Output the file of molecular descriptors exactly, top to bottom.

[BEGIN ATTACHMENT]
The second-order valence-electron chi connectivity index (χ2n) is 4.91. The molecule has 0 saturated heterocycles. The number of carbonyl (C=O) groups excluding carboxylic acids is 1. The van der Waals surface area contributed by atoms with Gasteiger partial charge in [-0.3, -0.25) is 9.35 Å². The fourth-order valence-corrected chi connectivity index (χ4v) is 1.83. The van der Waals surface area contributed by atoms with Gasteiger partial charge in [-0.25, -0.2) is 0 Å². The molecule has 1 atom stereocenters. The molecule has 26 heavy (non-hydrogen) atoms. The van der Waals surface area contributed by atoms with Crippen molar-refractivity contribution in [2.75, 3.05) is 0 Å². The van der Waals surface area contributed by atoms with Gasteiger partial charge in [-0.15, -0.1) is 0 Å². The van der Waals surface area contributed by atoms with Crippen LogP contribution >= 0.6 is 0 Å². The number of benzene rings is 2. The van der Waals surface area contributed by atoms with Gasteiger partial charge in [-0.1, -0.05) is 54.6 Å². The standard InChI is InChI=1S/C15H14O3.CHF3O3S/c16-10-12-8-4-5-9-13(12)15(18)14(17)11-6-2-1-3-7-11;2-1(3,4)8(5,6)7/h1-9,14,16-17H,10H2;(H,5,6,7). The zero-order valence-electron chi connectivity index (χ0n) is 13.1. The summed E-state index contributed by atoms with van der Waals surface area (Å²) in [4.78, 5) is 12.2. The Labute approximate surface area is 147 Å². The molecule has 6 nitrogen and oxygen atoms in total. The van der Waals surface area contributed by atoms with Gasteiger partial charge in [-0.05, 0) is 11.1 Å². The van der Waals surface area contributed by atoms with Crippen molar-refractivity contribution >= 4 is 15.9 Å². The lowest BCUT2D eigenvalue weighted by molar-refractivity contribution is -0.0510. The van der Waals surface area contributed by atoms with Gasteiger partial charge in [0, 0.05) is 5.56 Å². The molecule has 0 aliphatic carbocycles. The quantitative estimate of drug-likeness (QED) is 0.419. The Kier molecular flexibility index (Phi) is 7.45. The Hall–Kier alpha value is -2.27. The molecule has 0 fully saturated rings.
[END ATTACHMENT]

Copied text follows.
The second-order valence-electron chi connectivity index (χ2n) is 4.91. The molecule has 0 saturated heterocycles. The number of carbonyl (C=O) groups excluding carboxylic acids is 1. The van der Waals surface area contributed by atoms with Gasteiger partial charge in [-0.3, -0.25) is 9.35 Å². The fourth-order valence-corrected chi connectivity index (χ4v) is 1.83. The van der Waals surface area contributed by atoms with Gasteiger partial charge in [-0.25, -0.2) is 0 Å². The molecule has 1 atom stereocenters. The molecule has 26 heavy (non-hydrogen) atoms. The van der Waals surface area contributed by atoms with Crippen molar-refractivity contribution in [2.75, 3.05) is 0 Å². The van der Waals surface area contributed by atoms with Gasteiger partial charge in [-0.15, -0.1) is 0 Å². The van der Waals surface area contributed by atoms with Crippen LogP contribution >= 0.6 is 0 Å². The number of benzene rings is 2. The van der Waals surface area contributed by atoms with Gasteiger partial charge in [-0.1, -0.05) is 54.6 Å². The standard InChI is InChI=1S/C15H14O3.CHF3O3S/c16-10-12-8-4-5-9-13(12)15(18)14(17)11-6-2-1-3-7-11;2-1(3,4)8(5,6)7/h1-9,14,16-17H,10H2;(H,5,6,7). The zero-order valence-electron chi connectivity index (χ0n) is 13.1. The summed E-state index contributed by atoms with van der Waals surface area (Å²) in [4.78, 5) is 12.2. The Labute approximate surface area is 147 Å². The molecule has 6 nitrogen and oxygen atoms in total. The van der Waals surface area contributed by atoms with Gasteiger partial charge in [-0.05, 0) is 11.1 Å². The van der Waals surface area contributed by atoms with Crippen molar-refractivity contribution >= 4 is 15.9 Å². The lowest BCUT2D eigenvalue weighted by molar-refractivity contribution is -0.0510. The van der Waals surface area contributed by atoms with Gasteiger partial charge in [0, 0.05) is 5.56 Å². The molecule has 0 aliphatic carbocycles. The quantitative estimate of drug-likeness (QED) is 0.419. The Kier molecular flexibility index (Phi) is 7.45. The Hall–Kier alpha value is -2.27. The molecule has 0 fully saturated rings.